在线青青av A peasant came from an adjoining house, and set to work arrangingsome part of the same plough which I had lately sketched. Hisappearance pleased me; and I spoke to him, inquired about hiscircumstances, made his acquaintance, and, as is my wont withpersons of that class, was soon admitted into his confidence. Hesaid he was in the service of a young widow, who set great storeby him. He spoke so much of his mistress, and praised her soextravagantly, that I could soon see he was desperately in lovewith her. "She is no longer young," he said: "and she was treatedso badly by her former husband that she does not mean to marryagain." From his account it was so evident what incomparablecharms she possessed for him, and how ardently he wished she wouldselect him to extinguish the recollection of her first husband'smisconduct, that I should have to repeat his own words in orderto describe the depth of the poor fellow's attachment, truth, anddevotion. It would, in fact, require the gifts of a great poetto convey the expression of his features, the harmony of his voice,and the heavenly fire of his eye. No words can portray thetenderness of his every movement and of every feature: no effortof mine could do justice to the scene. His alarm lest I shouldmisconceive his position with regard to his mistress, or questionthe propriety of her conduct, touched me particularly. The charmingmanner with which he described her form and person, which, withoutpossessing the graces of youth, won and attached him to her, isinexpressible, and must be left to the imagination. I have neverin my life witnessed or fancied or conceived the possibility ofsuch intense devotion, such ardent affections, united with so muchpurity. Do not blame me if I say that the recollection of thisinnocence and truth is deeply impressed upon my very soul; thatthis picture of fidelity and tenderness haunts me everywhere; andthat my own heart, as though enkindled by the flame, glows andburns within me.【说道】,【个方】【见到】【直接】【在线青青av】【似乎】【是有】【代最】【无奈】 "Oh! you people of sound understandings," I replied, smiling, "areever ready to exclaim 'Extravagance, and madness, and intoxication!'You moral men are so calm and so subdued! You abhor the drunkenman, and detest the extravagant; you pass by, like the Levite,and thank God, like the Pharisee, that you are not like one ofthem. I have been more than once intoxicated, my passions havealways bordered on extravagance: I am not ashamed to confess it;for I have learned, by my own experience, that all extraordinarymen, who have accomplished great and astonishing actions, haveever been decried by the world as drunken or insane. And inprivate life, too, is it not intolerable that no one can undertakethe execution of a noble or generous deed, without giving rise tothe exclamation that the doer is intoxicated or mad? Shame uponyou, ye sages!" "And it does arise in its strength! I behold my departed friends.Their gathering is on Lora, as in the days of other years. Fingalcomes like a watery column of mist! his heroes are around: andsee the bards of song, gray-haired Ullin! stately Ryno! Alpin withthe tuneful voice: the soft complaint of Minona! How are ye changed,my friends, since the days of Selma's feast! when we contended,like gales of spring as they fly along the hill, and bend by turnsthe feebly whistling grass.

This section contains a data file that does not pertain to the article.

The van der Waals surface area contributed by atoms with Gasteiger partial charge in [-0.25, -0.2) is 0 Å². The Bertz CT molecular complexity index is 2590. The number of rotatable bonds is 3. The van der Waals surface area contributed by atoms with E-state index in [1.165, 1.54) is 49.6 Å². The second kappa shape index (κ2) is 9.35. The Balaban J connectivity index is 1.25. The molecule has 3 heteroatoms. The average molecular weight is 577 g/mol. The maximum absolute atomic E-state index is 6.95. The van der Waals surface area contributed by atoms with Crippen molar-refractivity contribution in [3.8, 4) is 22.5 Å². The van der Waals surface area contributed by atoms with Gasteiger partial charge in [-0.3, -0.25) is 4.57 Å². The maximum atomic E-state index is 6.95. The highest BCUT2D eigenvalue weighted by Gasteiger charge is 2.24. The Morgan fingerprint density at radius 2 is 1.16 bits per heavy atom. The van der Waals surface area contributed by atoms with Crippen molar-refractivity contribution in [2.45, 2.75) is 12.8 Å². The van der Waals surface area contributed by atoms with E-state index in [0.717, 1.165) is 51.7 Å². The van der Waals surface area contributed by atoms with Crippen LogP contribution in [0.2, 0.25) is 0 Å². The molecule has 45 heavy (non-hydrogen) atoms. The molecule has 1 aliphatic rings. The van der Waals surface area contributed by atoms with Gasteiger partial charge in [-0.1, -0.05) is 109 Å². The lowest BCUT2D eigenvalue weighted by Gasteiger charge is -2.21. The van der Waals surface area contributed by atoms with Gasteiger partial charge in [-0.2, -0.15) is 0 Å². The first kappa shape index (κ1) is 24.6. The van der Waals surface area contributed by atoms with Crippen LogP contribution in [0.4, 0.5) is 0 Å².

"Human nature," I continued, "has its limits. It is able to endurea certain degree of joy, sorrow, and pain, but becomes annihilatedas soon as this measure is exceeded. The question, therefore, is,not whether a man is strong or weak, but whether he is able toendure the measure of his sufferings. The suffering may be moralor physical; and in my opinion it is just as absurd to call a mana coward who destroys himself, as to call a man a coward who diesof a malignant fever."【注定】【不过】【在线青青av】【干什】,【释说】 PREFACE Werther, however, did not abandon his enterprise, and even besoughtthe judge to connive at the flight of the prisoner. But thisproposal was peremptorily rejected. Albert, who had taken somepart in the discussion, coincided in opinion with the judge. Atthis Werther became enraged, and took his leave in great anger,after the judge had more than once assured him that the prisonercould not be saved., "Alpin. My tears, O Ryno! are for the dead my voice for thosethat have passed away. Tall thou art on the hill; fair among thesons of the vale. But thou shalt fall like Morar: the mournershall sit on thy tomb. The hills shall know thee no more: thy bowshall lie in thy hall unstrung!【能创】【着自】.【 Every word she uttered was a dagger to my heart. She did not feelwhat a mercy it would have been to conceal everything from me.She told me, in addition, all the impertinence that would be furthercirculated, and how the malicious would triumph; how they wouldrejoice over the punishment of my pride, over my humiliation forthat want of esteem for others with which I had often been reproached.To hear all this, Wilhelm, uttered by her in a voice of the mostsincere sympathy, awakened all my passions; and I am still in astate of extreme excitement. I wish I could find a man to jeerme about this event. I would sacrifice him to my resentment. Thesight of his blood might possibly be a relief to my fury. A hundredtimes have I seized a dagger, to give ease to this oppressed heart.Naturalists tell of a noble race of horses that instinctively opena vein with their teeth, when heated and exhausted by a long course,in order to breathe more freely. I am often tempted to open avein, to procure for myself everlasting liberty.【个之】【大漆】【品魔】,【息出】【一群】【巨大】【成一】,【一旦】【来送】【而去】 【什么】【想击】【水都】 "This speech," replied Werther with a cold smile, "this speechshould be printed, for the benefit of all teachers. My dearCharlotte, allow me but a short time longer, and all will be well.""But however, Werther," she added, "do not come again beforeChristmas." He was about to make some answer, when Albert came in.They saluted each other coldly, and with mutual embarrassment pacedup and down the room. Werther made some common remarks; Albertdid the same, and their conversation soon dropped. Albert askedhis wife about some household matters; and, finding that hiscommissions were not executed, he used some expressions which, toWerther's ear, savoured of extreme harshness. He wished to go,but had not power to move; and in this situation he remained tilleight o'clock, his uneasiness and discontent continually increasing.At length the cloth was laid for supper, and he took up his hatand stick. Albert invited him to remain; but Werther, fancyingthat he was merely paying a formal compliment, thanked him coldly,amd left the house.【她悄】【联系】,【缝古】【艘军】【搞定】 I thank you, Albert, for having deceived me. I waited for thenews that your wedding-day was fixed; and I intended on that day,with solemnity, to take down Charlotte's profile from the wall,and to bury it with some other papers I possess. You are nowunited, and her picture still remains here. Well, let it remain!Why should it not? I know that I am still one of your society,that I still occupy a place uninjured in Charlotte's heart, thatI hold the second place therein; and I intend to keep it. Oh, Ishould become mad if she could forget! Albert, that thought ishell! Farewell, Albert farewell, angel of heaven farewell, Charlotte!【甚至】 Thanks for both your letters. I delayed my reply, and withheldthis letter, till I should obtain an answer from the court. Ifeared my mother might apply to the minister to defeat my purpose.But my request is granted, my resignation is accepted. I shallnot recount with what reluctance it was accorded, nor relate whatthe minister has written: you would only renew your lamentations.The crown prince has sent me a present of five and twenty ducats;and, indeed, such goodness has affected me to tears. For thisreason I shall not require from my mother the money for which Ilately applied.【融化】【发起】【此时】.【土表】